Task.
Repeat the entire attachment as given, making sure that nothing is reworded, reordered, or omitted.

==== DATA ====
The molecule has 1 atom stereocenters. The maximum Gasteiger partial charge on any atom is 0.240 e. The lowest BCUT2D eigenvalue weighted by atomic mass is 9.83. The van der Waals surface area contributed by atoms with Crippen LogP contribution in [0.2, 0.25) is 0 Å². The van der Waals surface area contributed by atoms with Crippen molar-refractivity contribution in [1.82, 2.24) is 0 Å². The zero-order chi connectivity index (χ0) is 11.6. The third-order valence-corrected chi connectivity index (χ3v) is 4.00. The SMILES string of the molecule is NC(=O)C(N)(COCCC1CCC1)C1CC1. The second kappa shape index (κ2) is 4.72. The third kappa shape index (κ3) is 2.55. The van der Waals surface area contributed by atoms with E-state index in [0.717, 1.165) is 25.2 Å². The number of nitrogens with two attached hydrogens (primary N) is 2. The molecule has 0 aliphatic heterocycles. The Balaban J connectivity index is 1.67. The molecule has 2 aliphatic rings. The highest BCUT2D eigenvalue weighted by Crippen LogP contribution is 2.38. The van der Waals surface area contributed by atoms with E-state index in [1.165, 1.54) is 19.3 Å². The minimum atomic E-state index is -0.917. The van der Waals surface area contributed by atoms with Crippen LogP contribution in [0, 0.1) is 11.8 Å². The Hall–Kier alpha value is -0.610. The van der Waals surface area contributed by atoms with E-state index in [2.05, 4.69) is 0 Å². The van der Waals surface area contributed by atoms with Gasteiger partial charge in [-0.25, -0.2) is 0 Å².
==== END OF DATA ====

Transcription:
The molecule has 1 atom stereocenters. The maximum Gasteiger partial charge on any atom is 0.240 e. The lowest BCUT2D eigenvalue weighted by atomic mass is 9.83. The van der Waals surface area contributed by atoms with Crippen LogP contribution in [0.2, 0.25) is 0 Å². The van der Waals surface area contributed by atoms with Crippen molar-refractivity contribution in [1.82, 2.24) is 0 Å². The zero-order chi connectivity index (χ0) is 11.6. The third-order valence-corrected chi connectivity index (χ3v) is 4.00. The SMILES string of the molecule is NC(=O)C(N)(COCCC1CCC1)C1CC1. The second kappa shape index (κ2) is 4.72. The third kappa shape index (κ3) is 2.55. The van der Waals surface area contributed by atoms with E-state index in [0.717, 1.165) is 25.2 Å². The number of nitrogens with two attached hydrogens (primary N) is 2. The molecule has 0 aliphatic heterocycles. The Balaban J connectivity index is 1.67. The molecule has 2 aliphatic rings. The highest BCUT2D eigenvalue weighted by Crippen LogP contribution is 2.38. The van der Waals surface area contributed by atoms with E-state index in [1.165, 1.54) is 19.3 Å². The minimum atomic E-state index is -0.917. The van der Waals surface area contributed by atoms with Crippen LogP contribution in [0, 0.1) is 11.8 Å². The Hall–Kier alpha value is -0.610. The van der Waals surface area contributed by atoms with E-state index in [2.05, 4.69) is 0 Å². The van der Waals surface area contributed by atoms with Gasteiger partial charge in [-0.25, -0.2) is 0 Å².